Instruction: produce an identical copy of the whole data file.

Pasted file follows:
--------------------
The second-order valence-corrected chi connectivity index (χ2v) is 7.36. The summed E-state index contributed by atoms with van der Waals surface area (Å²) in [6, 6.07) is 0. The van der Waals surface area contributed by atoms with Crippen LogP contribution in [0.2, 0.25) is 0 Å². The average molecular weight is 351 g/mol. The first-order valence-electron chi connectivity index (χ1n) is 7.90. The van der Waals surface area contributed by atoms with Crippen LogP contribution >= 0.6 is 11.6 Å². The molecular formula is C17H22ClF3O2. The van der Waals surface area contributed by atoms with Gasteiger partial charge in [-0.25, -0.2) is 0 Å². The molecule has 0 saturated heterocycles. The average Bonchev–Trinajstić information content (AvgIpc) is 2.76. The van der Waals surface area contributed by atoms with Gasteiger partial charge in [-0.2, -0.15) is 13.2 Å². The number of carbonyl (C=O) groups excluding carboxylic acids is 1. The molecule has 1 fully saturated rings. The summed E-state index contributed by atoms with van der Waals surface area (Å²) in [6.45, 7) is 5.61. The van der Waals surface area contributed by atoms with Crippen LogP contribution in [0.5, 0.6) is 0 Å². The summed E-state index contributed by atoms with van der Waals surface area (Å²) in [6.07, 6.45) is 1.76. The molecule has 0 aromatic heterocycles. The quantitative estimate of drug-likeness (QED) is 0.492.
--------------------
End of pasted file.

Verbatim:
The second-order valence-corrected chi connectivity index (χ2v) is 7.36. The summed E-state index contributed by atoms with van der Waals surface area (Å²) in [6, 6.07) is 0. The van der Waals surface area contributed by atoms with Crippen LogP contribution in [0.2, 0.25) is 0 Å². The average molecular weight is 351 g/mol. The first-order valence-electron chi connectivity index (χ1n) is 7.90. The van der Waals surface area contributed by atoms with Crippen LogP contribution >= 0.6 is 11.6 Å². The molecular formula is C17H22ClF3O2. The van der Waals surface area contributed by atoms with Gasteiger partial charge in [-0.25, -0.2) is 0 Å². The molecule has 0 saturated heterocycles. The average Bonchev–Trinajstić information content (AvgIpc) is 2.76. The van der Waals surface area contributed by atoms with Gasteiger partial charge in [-0.2, -0.15) is 13.2 Å². The number of carbonyl (C=O) groups excluding carboxylic acids is 1. The molecule has 1 fully saturated rings. The summed E-state index contributed by atoms with van der Waals surface area (Å²) in [6.45, 7) is 5.61. The van der Waals surface area contributed by atoms with Crippen LogP contribution in [0.5, 0.6) is 0 Å². The summed E-state index contributed by atoms with van der Waals surface area (Å²) in [6.07, 6.45) is 1.76. The molecule has 0 aromatic heterocycles. The quantitative estimate of drug-likeness (QED) is 0.492.